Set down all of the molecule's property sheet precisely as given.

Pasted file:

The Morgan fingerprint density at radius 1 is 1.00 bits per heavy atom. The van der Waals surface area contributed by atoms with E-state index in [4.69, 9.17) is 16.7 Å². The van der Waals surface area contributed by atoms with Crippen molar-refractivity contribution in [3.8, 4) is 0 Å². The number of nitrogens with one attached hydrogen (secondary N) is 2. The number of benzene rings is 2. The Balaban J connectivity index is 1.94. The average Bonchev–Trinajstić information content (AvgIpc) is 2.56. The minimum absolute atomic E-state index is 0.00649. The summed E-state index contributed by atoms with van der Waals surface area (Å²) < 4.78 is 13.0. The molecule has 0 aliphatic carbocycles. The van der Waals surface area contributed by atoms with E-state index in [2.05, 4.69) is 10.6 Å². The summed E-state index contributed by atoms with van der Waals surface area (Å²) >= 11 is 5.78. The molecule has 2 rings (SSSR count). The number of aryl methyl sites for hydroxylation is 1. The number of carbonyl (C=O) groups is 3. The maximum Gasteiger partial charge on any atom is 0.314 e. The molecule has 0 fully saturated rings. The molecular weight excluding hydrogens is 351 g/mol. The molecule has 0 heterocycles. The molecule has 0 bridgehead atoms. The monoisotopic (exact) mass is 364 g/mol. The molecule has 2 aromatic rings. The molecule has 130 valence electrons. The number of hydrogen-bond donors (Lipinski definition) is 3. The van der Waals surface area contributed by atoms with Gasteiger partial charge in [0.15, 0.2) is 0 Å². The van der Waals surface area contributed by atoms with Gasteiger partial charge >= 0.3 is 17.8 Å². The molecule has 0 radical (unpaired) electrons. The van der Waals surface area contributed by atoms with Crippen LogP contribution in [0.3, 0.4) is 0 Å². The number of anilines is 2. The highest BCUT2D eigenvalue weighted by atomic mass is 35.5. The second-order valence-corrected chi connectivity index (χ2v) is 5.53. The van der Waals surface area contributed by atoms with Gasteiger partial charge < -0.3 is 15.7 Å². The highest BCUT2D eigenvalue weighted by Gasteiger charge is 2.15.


The Morgan fingerprint density at radius 1 is 1.00 bits per heavy atom. The van der Waals surface area contributed by atoms with E-state index in [4.69, 9.17) is 16.7 Å². The van der Waals surface area contributed by atoms with Crippen molar-refractivity contribution in [3.8, 4) is 0 Å². The number of nitrogens with one attached hydrogen (secondary N) is 2. The number of benzene rings is 2. The Balaban J connectivity index is 1.94. The average Bonchev–Trinajstić information content (AvgIpc) is 2.56. The minimum absolute atomic E-state index is 0.00649. The summed E-state index contributed by atoms with van der Waals surface area (Å²) < 4.78 is 13.0. The molecule has 0 aliphatic carbocycles. The van der Waals surface area contributed by atoms with E-state index in [2.05, 4.69) is 10.6 Å². The summed E-state index contributed by atoms with van der Waals surface area (Å²) >= 11 is 5.78. The molecule has 2 rings (SSSR count). The number of aryl methyl sites for hydroxylation is 1. The number of carbonyl (C=O) groups is 3. The maximum Gasteiger partial charge on any atom is 0.314 e. The molecule has 0 fully saturated rings. The molecular weight excluding hydrogens is 351 g/mol. The molecule has 0 heterocycles. The molecule has 0 bridgehead atoms. The monoisotopic (exact) mass is 364 g/mol. The molecule has 2 aromatic rings. The molecule has 130 valence electrons. The number of hydrogen-bond donors (Lipinski definition) is 3. The van der Waals surface area contributed by atoms with Gasteiger partial charge in [0.15, 0.2) is 0 Å². The van der Waals surface area contributed by atoms with Gasteiger partial charge >= 0.3 is 17.8 Å². The molecule has 0 radical (unpaired) electrons. The van der Waals surface area contributed by atoms with Crippen LogP contribution in [0.3, 0.4) is 0 Å². The number of anilines is 2. The highest BCUT2D eigenvalue weighted by atomic mass is 35.5. The second-order valence-corrected chi connectivity index (χ2v) is 5.53. The van der Waals surface area contributed by atoms with Gasteiger partial charge < -0.3 is 15.7 Å². The highest BCUT2D eigenvalue weighted by Gasteiger charge is 2.15.